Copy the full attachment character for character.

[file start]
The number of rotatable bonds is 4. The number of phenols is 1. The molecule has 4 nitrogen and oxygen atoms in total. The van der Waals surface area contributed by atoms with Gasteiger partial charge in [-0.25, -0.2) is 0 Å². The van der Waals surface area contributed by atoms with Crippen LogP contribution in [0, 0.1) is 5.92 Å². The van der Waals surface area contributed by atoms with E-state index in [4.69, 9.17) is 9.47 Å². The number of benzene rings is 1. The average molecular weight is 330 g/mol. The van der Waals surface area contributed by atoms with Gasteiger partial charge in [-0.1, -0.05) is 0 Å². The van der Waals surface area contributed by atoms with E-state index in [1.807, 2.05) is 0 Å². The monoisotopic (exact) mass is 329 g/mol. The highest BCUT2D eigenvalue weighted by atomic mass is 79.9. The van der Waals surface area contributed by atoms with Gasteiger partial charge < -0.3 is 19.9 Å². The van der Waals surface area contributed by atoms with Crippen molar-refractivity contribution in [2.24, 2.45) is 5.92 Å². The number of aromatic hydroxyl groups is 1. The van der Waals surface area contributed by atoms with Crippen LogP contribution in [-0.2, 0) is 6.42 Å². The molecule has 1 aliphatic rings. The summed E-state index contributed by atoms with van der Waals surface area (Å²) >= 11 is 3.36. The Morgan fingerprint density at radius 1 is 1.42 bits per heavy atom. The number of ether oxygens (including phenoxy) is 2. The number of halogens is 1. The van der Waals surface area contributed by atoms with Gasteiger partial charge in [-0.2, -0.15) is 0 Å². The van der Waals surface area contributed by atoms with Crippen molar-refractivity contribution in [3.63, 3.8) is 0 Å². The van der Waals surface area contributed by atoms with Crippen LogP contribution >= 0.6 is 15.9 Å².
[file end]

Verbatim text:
The number of rotatable bonds is 4. The number of phenols is 1. The molecule has 4 nitrogen and oxygen atoms in total. The van der Waals surface area contributed by atoms with Gasteiger partial charge in [-0.25, -0.2) is 0 Å². The van der Waals surface area contributed by atoms with Crippen LogP contribution in [0, 0.1) is 5.92 Å². The van der Waals surface area contributed by atoms with E-state index in [4.69, 9.17) is 9.47 Å². The number of benzene rings is 1. The average molecular weight is 330 g/mol. The van der Waals surface area contributed by atoms with Gasteiger partial charge in [-0.1, -0.05) is 0 Å². The van der Waals surface area contributed by atoms with E-state index in [1.807, 2.05) is 0 Å². The monoisotopic (exact) mass is 329 g/mol. The highest BCUT2D eigenvalue weighted by atomic mass is 79.9. The van der Waals surface area contributed by atoms with Gasteiger partial charge < -0.3 is 19.9 Å². The van der Waals surface area contributed by atoms with Crippen molar-refractivity contribution in [2.24, 2.45) is 5.92 Å². The number of aromatic hydroxyl groups is 1. The van der Waals surface area contributed by atoms with Crippen LogP contribution in [-0.2, 0) is 6.42 Å². The molecule has 1 aliphatic rings. The summed E-state index contributed by atoms with van der Waals surface area (Å²) >= 11 is 3.36. The Morgan fingerprint density at radius 1 is 1.42 bits per heavy atom. The number of ether oxygens (including phenoxy) is 2. The number of halogens is 1. The van der Waals surface area contributed by atoms with Gasteiger partial charge in [-0.2, -0.15) is 0 Å². The van der Waals surface area contributed by atoms with Crippen molar-refractivity contribution in [3.63, 3.8) is 0 Å². The van der Waals surface area contributed by atoms with Crippen LogP contribution >= 0.6 is 15.9 Å².